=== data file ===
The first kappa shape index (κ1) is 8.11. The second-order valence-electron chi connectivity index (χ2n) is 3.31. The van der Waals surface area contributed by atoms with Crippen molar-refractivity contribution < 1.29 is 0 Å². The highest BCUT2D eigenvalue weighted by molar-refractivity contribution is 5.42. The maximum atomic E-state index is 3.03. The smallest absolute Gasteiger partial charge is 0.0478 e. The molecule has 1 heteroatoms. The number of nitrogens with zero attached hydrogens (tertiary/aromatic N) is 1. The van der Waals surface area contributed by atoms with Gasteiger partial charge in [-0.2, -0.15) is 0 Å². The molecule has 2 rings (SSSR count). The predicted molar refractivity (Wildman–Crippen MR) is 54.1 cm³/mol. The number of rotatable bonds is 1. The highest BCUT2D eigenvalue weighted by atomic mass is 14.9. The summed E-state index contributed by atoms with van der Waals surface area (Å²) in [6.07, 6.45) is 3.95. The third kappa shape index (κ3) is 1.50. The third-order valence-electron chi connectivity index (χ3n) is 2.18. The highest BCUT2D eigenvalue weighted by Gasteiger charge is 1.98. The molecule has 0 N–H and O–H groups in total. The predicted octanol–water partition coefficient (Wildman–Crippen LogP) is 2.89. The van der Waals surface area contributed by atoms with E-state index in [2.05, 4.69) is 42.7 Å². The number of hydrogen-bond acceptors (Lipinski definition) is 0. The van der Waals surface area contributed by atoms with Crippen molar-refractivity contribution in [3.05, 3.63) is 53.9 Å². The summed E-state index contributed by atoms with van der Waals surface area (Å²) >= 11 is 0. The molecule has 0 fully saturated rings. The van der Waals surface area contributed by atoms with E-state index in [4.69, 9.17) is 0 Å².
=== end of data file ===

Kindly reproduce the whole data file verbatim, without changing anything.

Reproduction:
The first kappa shape index (κ1) is 8.11. The second-order valence-electron chi connectivity index (χ2n) is 3.31. The van der Waals surface area contributed by atoms with Crippen molar-refractivity contribution < 1.29 is 0 Å². The highest BCUT2D eigenvalue weighted by molar-refractivity contribution is 5.42. The maximum atomic E-state index is 3.03. The smallest absolute Gasteiger partial charge is 0.0478 e. The molecule has 1 heteroatoms. The number of nitrogens with zero attached hydrogens (tertiary/aromatic N) is 1. The van der Waals surface area contributed by atoms with Gasteiger partial charge in [-0.2, -0.15) is 0 Å². The molecule has 2 rings (SSSR count). The predicted molar refractivity (Wildman–Crippen MR) is 54.1 cm³/mol. The number of rotatable bonds is 1. The highest BCUT2D eigenvalue weighted by atomic mass is 14.9. The summed E-state index contributed by atoms with van der Waals surface area (Å²) in [6.07, 6.45) is 3.95. The third kappa shape index (κ3) is 1.50. The third-order valence-electron chi connectivity index (χ3n) is 2.18. The highest BCUT2D eigenvalue weighted by Gasteiger charge is 1.98. The molecule has 0 N–H and O–H groups in total. The predicted octanol–water partition coefficient (Wildman–Crippen LogP) is 2.89. The van der Waals surface area contributed by atoms with E-state index in [2.05, 4.69) is 42.7 Å². The number of hydrogen-bond acceptors (Lipinski definition) is 0. The van der Waals surface area contributed by atoms with Crippen molar-refractivity contribution in [3.05, 3.63) is 53.9 Å². The summed E-state index contributed by atoms with van der Waals surface area (Å²) >= 11 is 0. The molecule has 0 fully saturated rings. The van der Waals surface area contributed by atoms with E-state index in [4.69, 9.17) is 0 Å².